Are scented candles all burnt out? It seems that incense is finally shedding its hippie image to find favour among ambient fanatics who consider the elegantly curling smoke eminently relaxing. “Compared to candles, incense seeks our active attention in a rather hypnotic way, disappears quickly in front of our eyes. We look as we smell and follow its path,” observes Lizzie Ostrom, aka Odette Toilette, whose experiential Scratch & Sniff soirées aim to access all areas of olfaction.
To this end, Lizzie has joined forces with Fornasetti to host a kodo (“way of incense” in Japanese) ceremony at The Conran Shop in Brompton Cross on Wednesday April 17. At this point, you may be wondering what in the world a modernist Italian design company has to do with a 1,500-year-old ritual that was once enjoyed by samurai and poets, yet is now obscure even in Japan. The answer is that the people behind Fornasetti are purists who prefer their own exquisite incense to be crafted in Japan using traditional methods.
And so to the ceremony itself. An olfactory game with a highly-defined code of etiquette, kodo is designed to stimulate the intellect as well as the senses. Six types of koboku (fragrant woods) are sniffed in turn and their characteristics memorised, before a single chip is burnt and its identity guessed. So far, so simple – yet a single piece of koboku can generate a complex blend of scents, depending on the quantity and quality of the essential oils it contains. And here’s the really intriguing bit: guests are invited to listen to the incense as it burns.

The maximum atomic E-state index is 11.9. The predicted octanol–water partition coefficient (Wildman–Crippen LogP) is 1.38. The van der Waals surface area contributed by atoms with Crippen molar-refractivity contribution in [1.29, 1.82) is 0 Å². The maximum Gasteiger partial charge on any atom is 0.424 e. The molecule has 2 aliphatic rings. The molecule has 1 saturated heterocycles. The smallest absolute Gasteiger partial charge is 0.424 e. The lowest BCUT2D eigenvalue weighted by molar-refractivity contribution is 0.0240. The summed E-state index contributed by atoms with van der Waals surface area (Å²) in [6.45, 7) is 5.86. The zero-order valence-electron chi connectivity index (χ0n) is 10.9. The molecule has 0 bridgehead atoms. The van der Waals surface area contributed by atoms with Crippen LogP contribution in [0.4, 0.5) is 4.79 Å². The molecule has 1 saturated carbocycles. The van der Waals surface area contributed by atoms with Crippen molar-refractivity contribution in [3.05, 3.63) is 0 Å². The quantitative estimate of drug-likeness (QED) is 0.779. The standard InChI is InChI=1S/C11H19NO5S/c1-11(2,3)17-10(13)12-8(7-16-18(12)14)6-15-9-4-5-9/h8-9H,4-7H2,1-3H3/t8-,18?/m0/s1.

“For kodo, we do not say ‘smell the incense’, but ‘listen to the fragrance’,” states Souhitsu Issikeu Hachiya, who, as one of only a handful of kodo masters in the world, is flying in especially to perform the ceremony at Conran. “Listening to incense brings concentration and calm,” he explains. In the Edo period, samurai listened to incense to practise zazen (transcendental meditation). The perfect incense is considered an offering of a special memory or emotion to those who listen, the master adds.
“How often are we invited to sit down together and focus our mind and energy on fragrance?” Lizzie Ostrom wonders. “While it takes 30 years to become a kodo master, in Japan there is a precedent in hosting home ceremonies. Instead of coming home, lighting a candle and pouring a glass of wine, perhaps those in need of stress relief could get a gathering together and wind down over some incense games.”
For kodo purists however, the ideal incense-burning hour is just before sunrise, when the air is fresh from night and still enough to hear with clarity. In sleet-prone London, where the air remains so chill the blossom has yet to shiver on the bough, an enlightening evening of inhaling and listening may just inspire a haiku moment.